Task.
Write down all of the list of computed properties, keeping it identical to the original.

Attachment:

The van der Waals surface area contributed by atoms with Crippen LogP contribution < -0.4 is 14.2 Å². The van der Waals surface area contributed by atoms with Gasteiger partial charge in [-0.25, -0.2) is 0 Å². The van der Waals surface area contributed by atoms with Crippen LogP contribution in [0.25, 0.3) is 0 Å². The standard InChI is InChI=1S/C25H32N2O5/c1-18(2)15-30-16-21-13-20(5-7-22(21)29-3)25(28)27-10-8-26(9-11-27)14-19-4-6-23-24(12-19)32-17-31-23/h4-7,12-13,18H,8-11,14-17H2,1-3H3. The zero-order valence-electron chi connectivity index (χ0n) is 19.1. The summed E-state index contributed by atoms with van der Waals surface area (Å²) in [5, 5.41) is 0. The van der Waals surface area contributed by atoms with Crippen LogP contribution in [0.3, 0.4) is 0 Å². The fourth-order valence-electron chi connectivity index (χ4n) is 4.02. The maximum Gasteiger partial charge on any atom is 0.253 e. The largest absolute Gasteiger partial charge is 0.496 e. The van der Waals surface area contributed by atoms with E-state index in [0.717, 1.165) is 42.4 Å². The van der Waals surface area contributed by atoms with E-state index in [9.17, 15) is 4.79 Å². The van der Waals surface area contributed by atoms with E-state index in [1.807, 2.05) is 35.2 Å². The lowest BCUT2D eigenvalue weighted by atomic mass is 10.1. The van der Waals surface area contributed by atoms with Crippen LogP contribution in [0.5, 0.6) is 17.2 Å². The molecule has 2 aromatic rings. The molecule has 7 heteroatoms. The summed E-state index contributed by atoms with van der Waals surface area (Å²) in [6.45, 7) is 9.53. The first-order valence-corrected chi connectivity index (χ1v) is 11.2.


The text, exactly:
The van der Waals surface area contributed by atoms with Crippen LogP contribution < -0.4 is 14.2 Å². The van der Waals surface area contributed by atoms with Gasteiger partial charge in [-0.25, -0.2) is 0 Å². The van der Waals surface area contributed by atoms with Crippen LogP contribution in [0.25, 0.3) is 0 Å². The standard InChI is InChI=1S/C25H32N2O5/c1-18(2)15-30-16-21-13-20(5-7-22(21)29-3)25(28)27-10-8-26(9-11-27)14-19-4-6-23-24(12-19)32-17-31-23/h4-7,12-13,18H,8-11,14-17H2,1-3H3. The zero-order valence-electron chi connectivity index (χ0n) is 19.1. The summed E-state index contributed by atoms with van der Waals surface area (Å²) in [5, 5.41) is 0. The van der Waals surface area contributed by atoms with Crippen LogP contribution in [0.3, 0.4) is 0 Å². The fourth-order valence-electron chi connectivity index (χ4n) is 4.02. The maximum Gasteiger partial charge on any atom is 0.253 e. The largest absolute Gasteiger partial charge is 0.496 e. The van der Waals surface area contributed by atoms with E-state index in [0.717, 1.165) is 42.4 Å². The van der Waals surface area contributed by atoms with E-state index in [9.17, 15) is 4.79 Å². The van der Waals surface area contributed by atoms with E-state index in [1.807, 2.05) is 35.2 Å². The lowest BCUT2D eigenvalue weighted by atomic mass is 10.1. The van der Waals surface area contributed by atoms with Crippen LogP contribution in [0.5, 0.6) is 17.2 Å². The molecule has 2 aromatic rings. The molecule has 7 heteroatoms. The summed E-state index contributed by atoms with van der Waals surface area (Å²) in [6.45, 7) is 9.53. The first-order valence-corrected chi connectivity index (χ1v) is 11.2.